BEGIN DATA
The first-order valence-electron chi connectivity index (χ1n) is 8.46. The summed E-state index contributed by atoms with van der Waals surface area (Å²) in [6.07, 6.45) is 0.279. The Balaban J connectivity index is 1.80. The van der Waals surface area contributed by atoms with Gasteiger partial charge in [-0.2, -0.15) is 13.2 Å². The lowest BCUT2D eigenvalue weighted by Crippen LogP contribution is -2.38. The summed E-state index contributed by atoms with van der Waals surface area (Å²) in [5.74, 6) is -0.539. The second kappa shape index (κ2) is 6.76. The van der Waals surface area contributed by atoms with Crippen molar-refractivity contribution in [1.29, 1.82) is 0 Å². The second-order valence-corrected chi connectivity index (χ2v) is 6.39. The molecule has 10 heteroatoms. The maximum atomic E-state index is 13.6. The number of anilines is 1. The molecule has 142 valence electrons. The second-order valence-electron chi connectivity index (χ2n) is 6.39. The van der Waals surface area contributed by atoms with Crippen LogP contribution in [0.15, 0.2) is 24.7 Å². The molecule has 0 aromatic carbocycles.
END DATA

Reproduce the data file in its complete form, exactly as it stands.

The first-order valence-electron chi connectivity index (χ1n) is 8.46. The summed E-state index contributed by atoms with van der Waals surface area (Å²) in [6.07, 6.45) is 0.279. The Balaban J connectivity index is 1.80. The van der Waals surface area contributed by atoms with Gasteiger partial charge in [-0.2, -0.15) is 13.2 Å². The lowest BCUT2D eigenvalue weighted by Crippen LogP contribution is -2.38. The summed E-state index contributed by atoms with van der Waals surface area (Å²) in [5.74, 6) is -0.539. The second kappa shape index (κ2) is 6.76. The van der Waals surface area contributed by atoms with Crippen molar-refractivity contribution in [1.29, 1.82) is 0 Å². The second-order valence-corrected chi connectivity index (χ2v) is 6.39. The molecule has 10 heteroatoms. The maximum atomic E-state index is 13.6. The number of anilines is 1. The molecule has 142 valence electrons. The second-order valence-electron chi connectivity index (χ2n) is 6.39. The van der Waals surface area contributed by atoms with Crippen LogP contribution in [0.15, 0.2) is 24.7 Å². The molecule has 0 aromatic carbocycles.